Flora and fauna of the Athens County area, and occasionally habitats outside Ohio. Subject matter will consist of both interpretive material and taxonomic issues in plant and animal identification.
Friday, August 19, 2011
I usually don't have expectations or a plan when I walk around our land lab, but when looking for insects, everyday presents a new adventure. So what kind of bug is this? Okay, the mint Wild Basil, Clinopodium vulgare was blooming everywhere and I couldn't resist.
One of the first things I noticed were a lot of these flying around. One of our biggest species, this is the Carolina Grasshopper, Dissosteira carolina. It has an attractive yellow and black color on the hind wing. They range from gray to brown and are often mottled. This allows perfect concealment when hiding on dirt and gravel.
Here's a cluster of young Milkweed Tiger Moth caterpillars. They were feeding on Indian Hemp or Dogbane, which is a Milkweed relative.
I see a pair of orange cartoon eyes watching me. Fake eyes fool predators, and it's a good idea to have them at the opposite end of your head. This is a Gray Hairstreak. This and the Red-banded Hairstreak are very common in the late summer.
Look at the size of those back legs! With a black and orange skinny abdomen, this must be a Thread-waisted Wasp. But wait a minute, what are those two white halters doing on a wasp? It's not a wasp, but a mimic known as Systropus macer, a Thread-waisted Fly. While most of the fly mimics are Syrphid flies, this is a member of the Bee Fly family. Well that makes sense too.
Not only do they have the legs, abdomen and color of a wasp, but they look like one when flying. I have even seen them flick their body up and down like many wasps do. They are parasites on caterpillars, and my favorite group , the Slug Moths, are particularly vulnerable.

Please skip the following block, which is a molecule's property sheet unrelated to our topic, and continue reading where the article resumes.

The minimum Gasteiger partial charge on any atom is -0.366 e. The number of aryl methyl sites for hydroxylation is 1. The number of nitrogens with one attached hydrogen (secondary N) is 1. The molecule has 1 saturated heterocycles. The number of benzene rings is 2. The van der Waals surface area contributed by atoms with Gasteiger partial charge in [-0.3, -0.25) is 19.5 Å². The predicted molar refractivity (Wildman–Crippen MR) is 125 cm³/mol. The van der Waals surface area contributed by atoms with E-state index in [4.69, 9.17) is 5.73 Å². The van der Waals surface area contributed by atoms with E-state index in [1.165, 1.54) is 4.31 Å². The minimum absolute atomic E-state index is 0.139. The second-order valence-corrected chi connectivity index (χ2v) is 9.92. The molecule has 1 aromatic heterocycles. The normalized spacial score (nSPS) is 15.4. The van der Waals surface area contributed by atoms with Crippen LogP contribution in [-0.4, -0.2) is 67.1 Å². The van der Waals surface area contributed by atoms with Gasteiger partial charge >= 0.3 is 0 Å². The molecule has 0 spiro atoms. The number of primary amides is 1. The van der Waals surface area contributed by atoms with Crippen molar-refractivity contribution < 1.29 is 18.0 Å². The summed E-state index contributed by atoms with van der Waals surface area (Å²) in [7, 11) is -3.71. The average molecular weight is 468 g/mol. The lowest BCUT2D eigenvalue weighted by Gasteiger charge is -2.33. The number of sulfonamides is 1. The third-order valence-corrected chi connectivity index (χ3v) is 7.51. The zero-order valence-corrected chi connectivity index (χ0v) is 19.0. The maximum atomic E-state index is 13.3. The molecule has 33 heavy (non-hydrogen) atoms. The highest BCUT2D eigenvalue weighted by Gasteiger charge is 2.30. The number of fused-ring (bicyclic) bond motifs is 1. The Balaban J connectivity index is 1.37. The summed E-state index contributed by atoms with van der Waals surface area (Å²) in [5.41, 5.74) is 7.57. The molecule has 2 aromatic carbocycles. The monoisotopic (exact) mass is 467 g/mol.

Here is a group of insects known as Vanduzea arquata. I call them the Black Locust Treehoppers, because that's their food plant. Treehoppers are True Bugs in the sub-order Homoptera. They feed by piercing their beak into plants and suck out sugary sap.
As I looked at the group closer, I noticed many ants bustling among them. Sure enough, they were herding them and protecting them.
Camponotus ants feed on the excess sugar water excreted from the treehoppers. This is the same behavior ants exhibit when protecting aphids for the same reason. Ants use their antennae to stroke the hoppers to entice them to squirt out more sugar water. Another example of Mutualism. The ants benefit from a quick energy source, and the treehoppers gain protection when the ants are around.
Dig the sunglasses man. With all these insects around, there are surely going to be plenty of predators. Some of the neatest are the Robber Flies. This is an Efferia species, probably aestuans. The females have those long sword-tails.
I am king of the forest! One of the top predators is the common Preying Mantis (or Praying-choose your spelling). I love those old stories about how they are protected by law, and you can be fined or jailed for killing one. None of that is true. Yes they make excellent natural pest controls in gardens, but this guy is the common Chinese Mantid, not even native.
Speaking of wasp mimics, this is a good one. Looking like a Yellow jacket, this fly is Spilomyia longicornis.
There are several flies that look like this. The species is recognized by the yellow V on the thorax, bordered by a yellow edged square, or what look like a pair of calipers.
"Oh no, this guy has a net. He's going to collect me and stick a pin in me. I might as well just walk off the edge of this leaf and fall to my death for all it matters".
"Oh please Mr. Photographer, I pray you won't kill me. There are plenty of others around who look just like me, please?"
"Woohoo! He just took my picture, asked for an autograph, and left me alone, yippie!!"